Lastly, Hewlett offers that your outward presence (clothing, accessories, hair, expression, etc.) shouldn’t distract people from your professional competence, but instead should emphasize it. “If it’s not adequate, you won’t hold their attention. It says, ‘I’m capable of and in control of presenting myself and, therefore, responsible to handle whatever else I am entrusted to do.’”

Hewlett highlights elements of appearance that include:

  • Being polished and groomed
  • Physical demeanor
  • Attire that positions you for your day…or your next job

Putting it together – Your brand and presence in the virtual realm

Specifically for the virtual realm, consider these tips to help you engage and successfully present yourself:

  • Position your camera where it’s at eye level and look directly at the video camera – not the people – to hold eye contact with your audience. It’s okay to look at the other faces in your video conference but do so only occasionally if you’re the one talking or presenting. Avoid camera angles that have you looking up or down in order to engage with your audience.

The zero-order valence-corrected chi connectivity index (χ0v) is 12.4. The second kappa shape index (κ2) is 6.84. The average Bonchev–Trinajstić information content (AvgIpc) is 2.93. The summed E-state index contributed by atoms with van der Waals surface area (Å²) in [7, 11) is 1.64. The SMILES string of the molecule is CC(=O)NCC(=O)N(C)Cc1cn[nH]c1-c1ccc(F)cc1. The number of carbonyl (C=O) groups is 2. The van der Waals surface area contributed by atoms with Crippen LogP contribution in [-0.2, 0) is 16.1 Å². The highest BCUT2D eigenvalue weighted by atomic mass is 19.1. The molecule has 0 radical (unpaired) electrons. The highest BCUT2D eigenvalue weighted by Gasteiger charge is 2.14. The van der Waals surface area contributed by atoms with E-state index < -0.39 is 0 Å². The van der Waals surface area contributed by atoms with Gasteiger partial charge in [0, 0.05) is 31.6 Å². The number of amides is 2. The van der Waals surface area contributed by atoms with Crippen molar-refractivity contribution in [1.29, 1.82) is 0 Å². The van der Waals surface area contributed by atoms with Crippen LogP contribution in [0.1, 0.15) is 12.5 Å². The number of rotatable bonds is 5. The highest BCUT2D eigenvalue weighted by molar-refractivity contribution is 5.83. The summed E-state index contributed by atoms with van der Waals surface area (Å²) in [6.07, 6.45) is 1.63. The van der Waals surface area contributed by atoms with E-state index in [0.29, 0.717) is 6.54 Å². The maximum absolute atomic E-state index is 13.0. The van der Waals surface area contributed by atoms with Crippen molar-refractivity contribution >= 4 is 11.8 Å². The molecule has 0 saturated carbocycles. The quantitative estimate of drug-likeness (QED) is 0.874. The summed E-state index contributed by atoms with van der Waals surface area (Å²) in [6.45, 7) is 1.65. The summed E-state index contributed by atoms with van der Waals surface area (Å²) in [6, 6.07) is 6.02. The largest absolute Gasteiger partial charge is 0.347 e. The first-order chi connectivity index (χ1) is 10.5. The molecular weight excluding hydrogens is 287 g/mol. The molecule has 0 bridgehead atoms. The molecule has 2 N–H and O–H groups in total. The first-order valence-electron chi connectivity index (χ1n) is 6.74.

• Pay attention to what your camera captures beyond you. Consider a virtual meeting practice with a friend to get feedback on what your audio and visual is communicating. Rid your physical environment of clutter, ensuring that it’s neat, tidy, and free of distractions as much as possible. Avoid camera angles that show half your ceiling and that distracting light or ceiling fan! You want your audience focused on you, be sure that your face – and other elements you want to communicate – is what fills your virtual tile.
  • Make your nonverbal communication work in your favor – practice good posture, avoid crossing your arms, and keep gestures to a minimum, utilizing for effect and impact to amplify your message, otherwise they can convey nervousness and anxiety.
  • Maintain a steady and assured voice. Have you heard of “up talk?” This is when the voice rises at the end of a sentence…as if asking a question. A string of up talk sentences kills credibility. As your talking, speak with confidence, with the arc of your voice starting at one note, rising in pitch through the sentence, and dropping back down at the end.